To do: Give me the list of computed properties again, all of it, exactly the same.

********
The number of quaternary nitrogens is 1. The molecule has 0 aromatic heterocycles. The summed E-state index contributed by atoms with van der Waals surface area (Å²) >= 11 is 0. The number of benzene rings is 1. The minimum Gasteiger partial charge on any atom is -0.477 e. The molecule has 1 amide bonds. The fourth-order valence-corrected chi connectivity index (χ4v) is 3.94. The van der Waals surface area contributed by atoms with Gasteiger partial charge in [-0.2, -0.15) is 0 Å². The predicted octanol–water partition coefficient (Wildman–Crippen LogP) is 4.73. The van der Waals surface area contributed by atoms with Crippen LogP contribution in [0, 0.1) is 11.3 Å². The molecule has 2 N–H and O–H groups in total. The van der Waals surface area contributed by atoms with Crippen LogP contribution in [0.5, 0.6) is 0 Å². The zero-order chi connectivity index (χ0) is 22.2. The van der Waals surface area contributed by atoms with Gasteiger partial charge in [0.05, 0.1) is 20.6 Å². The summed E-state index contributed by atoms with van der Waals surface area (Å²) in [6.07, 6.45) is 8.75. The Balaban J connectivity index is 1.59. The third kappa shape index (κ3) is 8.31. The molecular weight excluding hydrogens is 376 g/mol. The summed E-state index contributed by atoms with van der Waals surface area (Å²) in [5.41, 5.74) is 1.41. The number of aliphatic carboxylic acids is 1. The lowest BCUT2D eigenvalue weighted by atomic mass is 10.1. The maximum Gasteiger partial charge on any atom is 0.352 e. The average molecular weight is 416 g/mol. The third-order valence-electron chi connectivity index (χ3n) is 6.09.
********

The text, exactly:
The number of quaternary nitrogens is 1. The molecule has 0 aromatic heterocycles. The summed E-state index contributed by atoms with van der Waals surface area (Å²) >= 11 is 0. The number of benzene rings is 1. The minimum Gasteiger partial charge on any atom is -0.477 e. The molecule has 1 amide bonds. The fourth-order valence-corrected chi connectivity index (χ4v) is 3.94. The van der Waals surface area contributed by atoms with Gasteiger partial charge in [-0.2, -0.15) is 0 Å². The predicted octanol–water partition coefficient (Wildman–Crippen LogP) is 4.73. The van der Waals surface area contributed by atoms with Crippen LogP contribution in [0, 0.1) is 11.3 Å². The molecule has 2 N–H and O–H groups in total. The van der Waals surface area contributed by atoms with Crippen LogP contribution in [0.5, 0.6) is 0 Å². The zero-order chi connectivity index (χ0) is 22.2. The van der Waals surface area contributed by atoms with Gasteiger partial charge in [0.05, 0.1) is 20.6 Å². The summed E-state index contributed by atoms with van der Waals surface area (Å²) in [6.07, 6.45) is 8.75. The Balaban J connectivity index is 1.59. The third kappa shape index (κ3) is 8.31. The molecular weight excluding hydrogens is 376 g/mol. The summed E-state index contributed by atoms with van der Waals surface area (Å²) in [5.41, 5.74) is 1.41. The number of aliphatic carboxylic acids is 1. The lowest BCUT2D eigenvalue weighted by atomic mass is 10.1. The maximum Gasteiger partial charge on any atom is 0.352 e. The average molecular weight is 416 g/mol. The third-order valence-electron chi connectivity index (χ3n) is 6.09.